I am a children's book illustrator who lives in Coruña, a city in northern Spain facing the Atlantic Sea. I have been illustrating books since 2001 for Spanish publishers and since 2014 for publishers mainly in the US and UK, although many of my books have already been translated into many languages such as Chinese, Swedish or Japanese.

     How many books have you illustrated?

I have illustrated around 40 children's books and some textbooks as well.

     What made you decide to take on God’s Little Astronomer?

I have always been interested in topics about science and nature and I had barely had the opportunity to illustrate about the universe and its mysteries. So when they offered me this project with such an original approach, it seemed great to me. The story is engaging, educational and combined with an inspiring Bible verse. Because Faith and Science should not be incompatible.

    What kind of research did you do for this book?

Since my job is to add images to the story, my research is quite visual. I have to see photos of everything, of what the Milky Way looks like, the appearance of a comet, a rocket, the planets, starsetc. Always looking for reliable sources. Then I have to digest everything to simplify it and show it in a way that is attractive to children.

    Tell us about your illustration process.

First I usually make a design of the main character of the story. Then if the book is non-fiction, I document and take references to start with the first line sketches. In this phase I pay close attention to the composition and point of view of each scene and what I want to show or where I want to show more emphasis. Here I try things until everything fits like a puzzle. Sometimes my sketches are not very defined and are like scribbles and I think “my goodness, I hope the editor understands this”… I don't like to define them too much, because as they can undergo many changes, I prefer that they simply point to a general idea of composition. Then I like to be more specific, especially in the final art phase. Once the sketches are approved I would move on to color, where I usually add more details or elements that did not appear very specific in the sketches.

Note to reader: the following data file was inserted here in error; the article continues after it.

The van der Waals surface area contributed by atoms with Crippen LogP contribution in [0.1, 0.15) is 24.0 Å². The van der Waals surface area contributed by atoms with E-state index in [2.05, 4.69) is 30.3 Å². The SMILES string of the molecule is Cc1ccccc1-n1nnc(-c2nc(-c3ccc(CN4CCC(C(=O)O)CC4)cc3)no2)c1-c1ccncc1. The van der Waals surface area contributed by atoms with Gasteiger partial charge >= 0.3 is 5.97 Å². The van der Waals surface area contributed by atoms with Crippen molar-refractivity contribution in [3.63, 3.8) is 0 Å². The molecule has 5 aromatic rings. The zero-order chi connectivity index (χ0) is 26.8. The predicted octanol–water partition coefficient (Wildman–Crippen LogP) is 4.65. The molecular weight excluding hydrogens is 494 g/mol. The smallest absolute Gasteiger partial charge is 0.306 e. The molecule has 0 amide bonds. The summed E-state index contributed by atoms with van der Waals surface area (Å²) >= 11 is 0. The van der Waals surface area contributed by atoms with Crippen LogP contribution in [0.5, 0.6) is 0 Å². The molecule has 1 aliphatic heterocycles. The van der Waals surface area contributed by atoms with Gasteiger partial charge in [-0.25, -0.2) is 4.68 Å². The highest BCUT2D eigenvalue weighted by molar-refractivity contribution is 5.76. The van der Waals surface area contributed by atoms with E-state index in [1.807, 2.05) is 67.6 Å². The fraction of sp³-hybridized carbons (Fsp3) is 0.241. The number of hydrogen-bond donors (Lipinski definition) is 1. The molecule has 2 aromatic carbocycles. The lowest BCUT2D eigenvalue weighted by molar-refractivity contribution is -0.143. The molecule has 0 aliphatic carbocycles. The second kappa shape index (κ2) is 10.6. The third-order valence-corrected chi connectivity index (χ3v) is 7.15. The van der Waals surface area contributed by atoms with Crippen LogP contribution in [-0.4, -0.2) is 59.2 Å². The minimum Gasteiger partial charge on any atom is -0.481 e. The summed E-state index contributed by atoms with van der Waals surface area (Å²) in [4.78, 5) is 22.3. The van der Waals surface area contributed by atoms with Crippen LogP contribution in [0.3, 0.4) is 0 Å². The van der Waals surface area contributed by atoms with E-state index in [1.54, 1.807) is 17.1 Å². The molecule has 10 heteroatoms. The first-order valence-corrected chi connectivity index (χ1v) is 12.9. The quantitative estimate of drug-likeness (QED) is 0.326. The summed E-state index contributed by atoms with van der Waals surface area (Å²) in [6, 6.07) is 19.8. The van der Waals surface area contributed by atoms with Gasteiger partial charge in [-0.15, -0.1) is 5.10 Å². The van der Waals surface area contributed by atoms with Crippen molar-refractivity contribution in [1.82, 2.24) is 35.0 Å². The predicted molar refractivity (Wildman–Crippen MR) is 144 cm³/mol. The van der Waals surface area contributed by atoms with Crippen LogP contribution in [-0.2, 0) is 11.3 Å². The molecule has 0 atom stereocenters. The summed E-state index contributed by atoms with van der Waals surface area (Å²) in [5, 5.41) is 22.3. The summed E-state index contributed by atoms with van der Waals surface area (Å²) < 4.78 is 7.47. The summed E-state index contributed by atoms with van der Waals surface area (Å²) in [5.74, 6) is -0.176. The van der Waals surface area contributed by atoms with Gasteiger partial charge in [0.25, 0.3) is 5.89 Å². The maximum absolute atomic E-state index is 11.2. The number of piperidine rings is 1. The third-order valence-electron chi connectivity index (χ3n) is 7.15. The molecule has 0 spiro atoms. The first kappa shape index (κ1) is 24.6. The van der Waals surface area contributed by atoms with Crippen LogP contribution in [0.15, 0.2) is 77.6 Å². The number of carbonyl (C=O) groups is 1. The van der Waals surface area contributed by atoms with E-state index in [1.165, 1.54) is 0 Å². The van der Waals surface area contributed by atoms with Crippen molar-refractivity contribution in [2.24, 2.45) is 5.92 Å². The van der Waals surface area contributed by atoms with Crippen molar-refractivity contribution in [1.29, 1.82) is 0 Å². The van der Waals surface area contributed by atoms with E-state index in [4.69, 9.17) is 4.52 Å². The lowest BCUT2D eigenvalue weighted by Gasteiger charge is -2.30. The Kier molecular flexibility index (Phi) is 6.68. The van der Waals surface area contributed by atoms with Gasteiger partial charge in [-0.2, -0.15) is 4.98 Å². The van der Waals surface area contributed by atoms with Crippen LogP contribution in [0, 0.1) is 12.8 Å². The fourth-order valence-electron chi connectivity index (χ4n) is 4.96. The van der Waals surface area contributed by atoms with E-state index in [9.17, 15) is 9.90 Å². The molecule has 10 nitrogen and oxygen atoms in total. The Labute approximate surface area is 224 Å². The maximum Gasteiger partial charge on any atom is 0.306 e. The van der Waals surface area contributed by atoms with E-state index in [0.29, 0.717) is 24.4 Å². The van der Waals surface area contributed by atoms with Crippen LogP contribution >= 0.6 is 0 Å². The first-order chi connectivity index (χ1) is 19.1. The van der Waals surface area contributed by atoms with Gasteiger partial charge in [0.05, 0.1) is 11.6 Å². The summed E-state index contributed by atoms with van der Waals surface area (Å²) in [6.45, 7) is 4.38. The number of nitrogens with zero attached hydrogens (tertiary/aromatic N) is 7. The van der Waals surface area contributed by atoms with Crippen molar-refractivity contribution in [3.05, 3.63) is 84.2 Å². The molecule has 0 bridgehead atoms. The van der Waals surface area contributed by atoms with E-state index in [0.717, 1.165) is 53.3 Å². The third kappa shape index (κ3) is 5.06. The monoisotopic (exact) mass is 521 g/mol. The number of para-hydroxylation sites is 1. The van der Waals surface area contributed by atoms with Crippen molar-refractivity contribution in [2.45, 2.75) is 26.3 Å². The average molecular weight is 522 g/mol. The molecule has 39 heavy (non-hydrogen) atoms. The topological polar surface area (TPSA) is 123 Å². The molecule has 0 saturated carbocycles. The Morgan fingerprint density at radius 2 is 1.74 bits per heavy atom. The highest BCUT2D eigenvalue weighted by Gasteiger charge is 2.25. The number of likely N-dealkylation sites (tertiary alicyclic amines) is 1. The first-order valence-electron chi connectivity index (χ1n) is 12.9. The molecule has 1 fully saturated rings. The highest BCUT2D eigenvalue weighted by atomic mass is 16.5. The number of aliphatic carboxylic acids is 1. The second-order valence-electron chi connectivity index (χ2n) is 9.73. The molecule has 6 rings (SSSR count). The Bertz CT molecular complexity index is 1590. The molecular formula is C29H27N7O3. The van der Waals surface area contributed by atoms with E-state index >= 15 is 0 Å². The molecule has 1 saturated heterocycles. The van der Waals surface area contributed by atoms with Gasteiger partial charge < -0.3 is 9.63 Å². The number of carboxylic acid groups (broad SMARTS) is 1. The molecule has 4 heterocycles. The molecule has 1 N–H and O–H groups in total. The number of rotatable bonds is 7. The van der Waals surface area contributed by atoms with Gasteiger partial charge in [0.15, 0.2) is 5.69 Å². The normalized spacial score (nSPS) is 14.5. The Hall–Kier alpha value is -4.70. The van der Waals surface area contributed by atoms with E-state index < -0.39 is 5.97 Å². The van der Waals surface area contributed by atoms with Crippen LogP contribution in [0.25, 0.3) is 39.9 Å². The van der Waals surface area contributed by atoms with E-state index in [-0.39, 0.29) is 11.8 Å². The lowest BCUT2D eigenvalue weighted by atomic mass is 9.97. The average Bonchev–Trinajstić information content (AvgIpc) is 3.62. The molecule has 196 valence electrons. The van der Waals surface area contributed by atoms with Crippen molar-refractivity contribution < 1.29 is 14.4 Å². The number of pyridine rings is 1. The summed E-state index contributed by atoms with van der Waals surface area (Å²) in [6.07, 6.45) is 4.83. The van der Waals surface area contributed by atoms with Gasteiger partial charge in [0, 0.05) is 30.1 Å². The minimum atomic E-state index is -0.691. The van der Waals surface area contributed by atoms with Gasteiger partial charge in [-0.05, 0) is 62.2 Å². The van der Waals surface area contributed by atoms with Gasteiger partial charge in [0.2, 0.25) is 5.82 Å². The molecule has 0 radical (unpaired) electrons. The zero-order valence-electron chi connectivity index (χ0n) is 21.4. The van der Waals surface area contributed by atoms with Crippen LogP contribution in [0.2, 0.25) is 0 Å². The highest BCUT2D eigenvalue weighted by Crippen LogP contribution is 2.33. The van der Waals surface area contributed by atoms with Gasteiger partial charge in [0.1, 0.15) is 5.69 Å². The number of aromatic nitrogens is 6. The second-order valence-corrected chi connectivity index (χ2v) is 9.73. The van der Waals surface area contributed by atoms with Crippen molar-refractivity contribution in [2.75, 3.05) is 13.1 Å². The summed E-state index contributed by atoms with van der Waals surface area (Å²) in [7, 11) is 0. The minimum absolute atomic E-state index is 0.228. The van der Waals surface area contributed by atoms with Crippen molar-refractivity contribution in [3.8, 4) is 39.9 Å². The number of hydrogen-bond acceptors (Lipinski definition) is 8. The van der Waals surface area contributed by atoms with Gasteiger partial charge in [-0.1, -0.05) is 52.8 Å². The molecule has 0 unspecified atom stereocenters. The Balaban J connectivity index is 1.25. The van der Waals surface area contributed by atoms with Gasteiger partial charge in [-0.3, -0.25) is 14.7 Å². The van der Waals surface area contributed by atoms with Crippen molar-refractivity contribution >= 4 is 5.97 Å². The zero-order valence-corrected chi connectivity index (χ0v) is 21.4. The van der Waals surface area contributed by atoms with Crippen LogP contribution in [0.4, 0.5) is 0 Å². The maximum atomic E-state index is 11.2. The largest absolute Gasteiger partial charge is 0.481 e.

How did you come up with the girl main character? And I’m happy the other character is an Asian boy, which isn’t as popular in books, especially nonfiction. I’m glad to see a diverse cast of characters.

The truth is that at first I thought of the character in a practical way and with a color palette. I like my illustrations to be with very vibrant and contrasting colors. As the illustrations about space could all end up being a very dark and monotonous blue, the color had to come from the characters. So I wanted the protagonist to have red hair, which my editor liked, but there also had to be a lot of diversity among the protagonists. Although red-haired people usually have white skin, there is also a percentage of red-haired people with other skin tones and we decided to design it that way. Then I remembered a British sci-fi series with puppets from the 80s: “Terrahawks” and one of the protagonists, Captain Kate Kestrel, was black with pink curly hair and I thought it was fantastic.

We also included an Asian child who would expand the range of diversity and who would interact with the protagonist to give a little more life to the space. In the end I think the two characters turned out super adorable.

     What is your favorite spread and why?       

I think it's hard for me to choose just one. I have many favorites! I love the illustration of the comet because of how simple it is and at the same time impressive.